CatB alters the username of the service to “LocalSystem” and then starts MSDTC.

Even if one anti-VM check fails, MSDTC will still be started. However, it will quickly be followed by a termination event, thereby ending the execution of CatB.

Otherwise, “oci.dll” begins its run to encrypt the host system.

CatB Ransomware Payload Execution

CatB looks for files to encrypt beyond just the “C:\” drive, enumerating additional mounted hard drive volumes up to “I”.

The ransomware will not encrypt anything that might be considered a functional system file that would prevent a possible recovery (and thereby eliminate any reason to pay a ransom).

Interestingly, CatB does not deploy a ransom note in an obvious location (e.g., the user’s desktop) as other ransomware strains do. Instead, every encrypted file has the ransom note prepended to the top of the file.

As shown in figures 11 and 12, the ransom demanded is steep at 50BTC on day 1. This is approximately $1,102,010.00 (as of the date of this writing). The cost escalates daily until day five, when it indicates that data will no longer be recoverable.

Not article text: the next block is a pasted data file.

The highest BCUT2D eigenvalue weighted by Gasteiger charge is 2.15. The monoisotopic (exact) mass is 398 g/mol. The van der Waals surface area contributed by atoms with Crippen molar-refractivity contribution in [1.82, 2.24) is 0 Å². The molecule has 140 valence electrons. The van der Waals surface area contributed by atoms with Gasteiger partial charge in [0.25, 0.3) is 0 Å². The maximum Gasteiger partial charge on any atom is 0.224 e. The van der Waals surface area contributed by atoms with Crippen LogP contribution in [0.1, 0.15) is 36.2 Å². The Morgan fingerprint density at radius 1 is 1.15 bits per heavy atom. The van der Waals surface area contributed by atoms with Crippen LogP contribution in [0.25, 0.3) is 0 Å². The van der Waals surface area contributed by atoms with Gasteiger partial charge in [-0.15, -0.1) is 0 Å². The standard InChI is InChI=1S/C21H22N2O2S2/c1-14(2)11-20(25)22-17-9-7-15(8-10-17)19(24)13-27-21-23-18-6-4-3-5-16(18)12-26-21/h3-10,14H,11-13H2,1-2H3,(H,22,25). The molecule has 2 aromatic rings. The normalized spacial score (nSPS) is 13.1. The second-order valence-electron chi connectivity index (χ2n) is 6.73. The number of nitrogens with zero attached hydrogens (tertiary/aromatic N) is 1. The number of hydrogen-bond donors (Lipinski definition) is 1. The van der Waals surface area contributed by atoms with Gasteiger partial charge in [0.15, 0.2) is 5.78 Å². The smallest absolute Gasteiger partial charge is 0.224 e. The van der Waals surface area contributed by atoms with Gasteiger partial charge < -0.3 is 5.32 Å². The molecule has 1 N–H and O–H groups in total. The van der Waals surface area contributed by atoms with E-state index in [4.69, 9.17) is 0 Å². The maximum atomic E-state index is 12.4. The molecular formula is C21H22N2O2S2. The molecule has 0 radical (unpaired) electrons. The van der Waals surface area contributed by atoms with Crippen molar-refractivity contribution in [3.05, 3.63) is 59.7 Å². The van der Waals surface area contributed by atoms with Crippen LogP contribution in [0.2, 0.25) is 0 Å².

The Bitcoin address used in this sample, along with similar ransomware samples FortiGuard Labs has found, had no funds at the time of writing.

As mentioned earlier, the only contact method available is through the attacker’s Proton Mail address.

Fortinet Protection

Fortinet customers are already protected from this malware variant as follows:

FortiGuard Labs detects known CatB ransomware variants with the following AV signatures:

  • PossibleThreat.DU
  • W64/Encoder.C2DA!tr.ransom
  • W64/Agent.BTE!tr.ransom

The FortiGuard AntiVirus service is supported by FortiGate, FortiMail, FortiClient, and FortiEDR. Customers running current AntiVirus updates are protected.


File-based IOCs:


IOC Type


CatB Dropper


Unpacked CatB Dropper


CatB Payload